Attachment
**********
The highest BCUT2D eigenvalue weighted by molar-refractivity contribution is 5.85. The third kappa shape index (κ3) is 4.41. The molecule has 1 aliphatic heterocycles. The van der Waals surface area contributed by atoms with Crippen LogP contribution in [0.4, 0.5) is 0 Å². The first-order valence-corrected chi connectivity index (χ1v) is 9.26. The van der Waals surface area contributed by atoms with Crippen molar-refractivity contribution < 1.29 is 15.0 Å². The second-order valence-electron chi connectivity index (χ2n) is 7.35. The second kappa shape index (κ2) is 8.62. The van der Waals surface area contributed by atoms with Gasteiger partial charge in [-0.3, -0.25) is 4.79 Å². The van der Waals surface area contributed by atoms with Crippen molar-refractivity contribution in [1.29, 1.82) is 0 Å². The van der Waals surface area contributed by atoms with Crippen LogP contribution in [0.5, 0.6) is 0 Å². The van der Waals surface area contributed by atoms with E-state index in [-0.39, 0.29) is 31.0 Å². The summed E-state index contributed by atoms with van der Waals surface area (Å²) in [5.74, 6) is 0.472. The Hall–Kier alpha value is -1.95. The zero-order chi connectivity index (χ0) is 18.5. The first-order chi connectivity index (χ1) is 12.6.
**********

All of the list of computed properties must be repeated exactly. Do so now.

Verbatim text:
The highest BCUT2D eigenvalue weighted by molar-refractivity contribution is 5.85. The third kappa shape index (κ3) is 4.41. The molecule has 1 aliphatic heterocycles. The van der Waals surface area contributed by atoms with Crippen LogP contribution in [0.4, 0.5) is 0 Å². The first-order valence-corrected chi connectivity index (χ1v) is 9.26. The van der Waals surface area contributed by atoms with Crippen molar-refractivity contribution < 1.29 is 15.0 Å². The second-order valence-electron chi connectivity index (χ2n) is 7.35. The second kappa shape index (κ2) is 8.62. The van der Waals surface area contributed by atoms with Gasteiger partial charge in [-0.3, -0.25) is 4.79 Å². The van der Waals surface area contributed by atoms with Crippen molar-refractivity contribution in [1.29, 1.82) is 0 Å². The van der Waals surface area contributed by atoms with Crippen LogP contribution in [0.5, 0.6) is 0 Å². The van der Waals surface area contributed by atoms with E-state index in [-0.39, 0.29) is 31.0 Å². The summed E-state index contributed by atoms with van der Waals surface area (Å²) in [5.74, 6) is 0.472. The Hall–Kier alpha value is -1.95. The zero-order chi connectivity index (χ0) is 18.5. The first-order chi connectivity index (χ1) is 12.6.